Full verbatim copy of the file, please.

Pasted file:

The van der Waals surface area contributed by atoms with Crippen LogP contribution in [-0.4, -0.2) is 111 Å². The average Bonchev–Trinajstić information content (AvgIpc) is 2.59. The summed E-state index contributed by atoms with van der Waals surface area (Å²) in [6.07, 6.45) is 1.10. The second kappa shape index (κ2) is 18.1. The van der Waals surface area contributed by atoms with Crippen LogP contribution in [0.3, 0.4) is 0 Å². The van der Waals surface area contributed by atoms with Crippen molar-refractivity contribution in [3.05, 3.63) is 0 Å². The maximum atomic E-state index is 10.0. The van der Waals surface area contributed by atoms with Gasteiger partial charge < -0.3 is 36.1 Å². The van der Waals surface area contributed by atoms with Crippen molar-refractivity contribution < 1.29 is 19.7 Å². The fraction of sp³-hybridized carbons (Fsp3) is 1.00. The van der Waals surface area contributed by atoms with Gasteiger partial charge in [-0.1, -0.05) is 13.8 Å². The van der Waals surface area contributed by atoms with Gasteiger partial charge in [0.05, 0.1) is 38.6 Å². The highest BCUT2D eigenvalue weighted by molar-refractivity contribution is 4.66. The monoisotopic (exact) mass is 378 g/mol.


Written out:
The van der Waals surface area contributed by atoms with Crippen LogP contribution in [-0.4, -0.2) is 111 Å². The average Bonchev–Trinajstić information content (AvgIpc) is 2.59. The summed E-state index contributed by atoms with van der Waals surface area (Å²) in [6.07, 6.45) is 1.10. The second kappa shape index (κ2) is 18.1. The van der Waals surface area contributed by atoms with Crippen LogP contribution in [0.3, 0.4) is 0 Å². The van der Waals surface area contributed by atoms with Crippen molar-refractivity contribution in [3.05, 3.63) is 0 Å². The maximum atomic E-state index is 10.0. The van der Waals surface area contributed by atoms with Gasteiger partial charge < -0.3 is 36.1 Å². The van der Waals surface area contributed by atoms with Crippen molar-refractivity contribution < 1.29 is 19.7 Å². The fraction of sp³-hybridized carbons (Fsp3) is 1.00. The van der Waals surface area contributed by atoms with Gasteiger partial charge in [-0.1, -0.05) is 13.8 Å². The van der Waals surface area contributed by atoms with Gasteiger partial charge in [0.05, 0.1) is 38.6 Å². The highest BCUT2D eigenvalue weighted by molar-refractivity contribution is 4.66. The monoisotopic (exact) mass is 378 g/mol.